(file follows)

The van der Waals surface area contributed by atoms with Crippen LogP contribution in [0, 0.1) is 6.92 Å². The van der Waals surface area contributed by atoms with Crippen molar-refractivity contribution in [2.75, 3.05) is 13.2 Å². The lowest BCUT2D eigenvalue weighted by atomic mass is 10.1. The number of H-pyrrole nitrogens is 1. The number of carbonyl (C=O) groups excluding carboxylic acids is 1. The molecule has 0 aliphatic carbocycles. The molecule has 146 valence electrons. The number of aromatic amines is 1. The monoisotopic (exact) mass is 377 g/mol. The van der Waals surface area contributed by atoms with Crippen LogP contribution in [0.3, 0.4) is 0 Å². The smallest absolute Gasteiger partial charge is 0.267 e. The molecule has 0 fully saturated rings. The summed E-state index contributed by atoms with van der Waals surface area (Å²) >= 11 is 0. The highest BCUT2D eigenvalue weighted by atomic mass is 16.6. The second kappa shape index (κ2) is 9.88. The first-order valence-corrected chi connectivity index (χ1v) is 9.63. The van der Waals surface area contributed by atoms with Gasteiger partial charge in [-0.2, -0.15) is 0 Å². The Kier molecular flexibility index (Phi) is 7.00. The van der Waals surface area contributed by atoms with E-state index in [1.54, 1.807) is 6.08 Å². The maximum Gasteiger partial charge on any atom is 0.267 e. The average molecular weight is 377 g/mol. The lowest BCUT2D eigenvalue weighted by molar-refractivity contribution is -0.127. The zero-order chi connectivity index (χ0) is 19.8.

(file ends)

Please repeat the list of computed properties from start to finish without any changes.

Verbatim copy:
The van der Waals surface area contributed by atoms with Crippen LogP contribution in [0, 0.1) is 6.92 Å². The van der Waals surface area contributed by atoms with Crippen molar-refractivity contribution in [2.75, 3.05) is 13.2 Å². The lowest BCUT2D eigenvalue weighted by atomic mass is 10.1. The number of H-pyrrole nitrogens is 1. The number of carbonyl (C=O) groups excluding carboxylic acids is 1. The molecule has 0 aliphatic carbocycles. The molecule has 146 valence electrons. The number of aromatic amines is 1. The monoisotopic (exact) mass is 377 g/mol. The van der Waals surface area contributed by atoms with Crippen LogP contribution in [0.3, 0.4) is 0 Å². The smallest absolute Gasteiger partial charge is 0.267 e. The molecule has 0 fully saturated rings. The summed E-state index contributed by atoms with van der Waals surface area (Å²) >= 11 is 0. The highest BCUT2D eigenvalue weighted by atomic mass is 16.6. The second kappa shape index (κ2) is 9.88. The first-order valence-corrected chi connectivity index (χ1v) is 9.63. The van der Waals surface area contributed by atoms with Gasteiger partial charge in [-0.2, -0.15) is 0 Å². The Kier molecular flexibility index (Phi) is 7.00. The van der Waals surface area contributed by atoms with E-state index in [1.54, 1.807) is 6.08 Å². The maximum Gasteiger partial charge on any atom is 0.267 e. The average molecular weight is 377 g/mol. The lowest BCUT2D eigenvalue weighted by molar-refractivity contribution is -0.127. The zero-order chi connectivity index (χ0) is 19.8.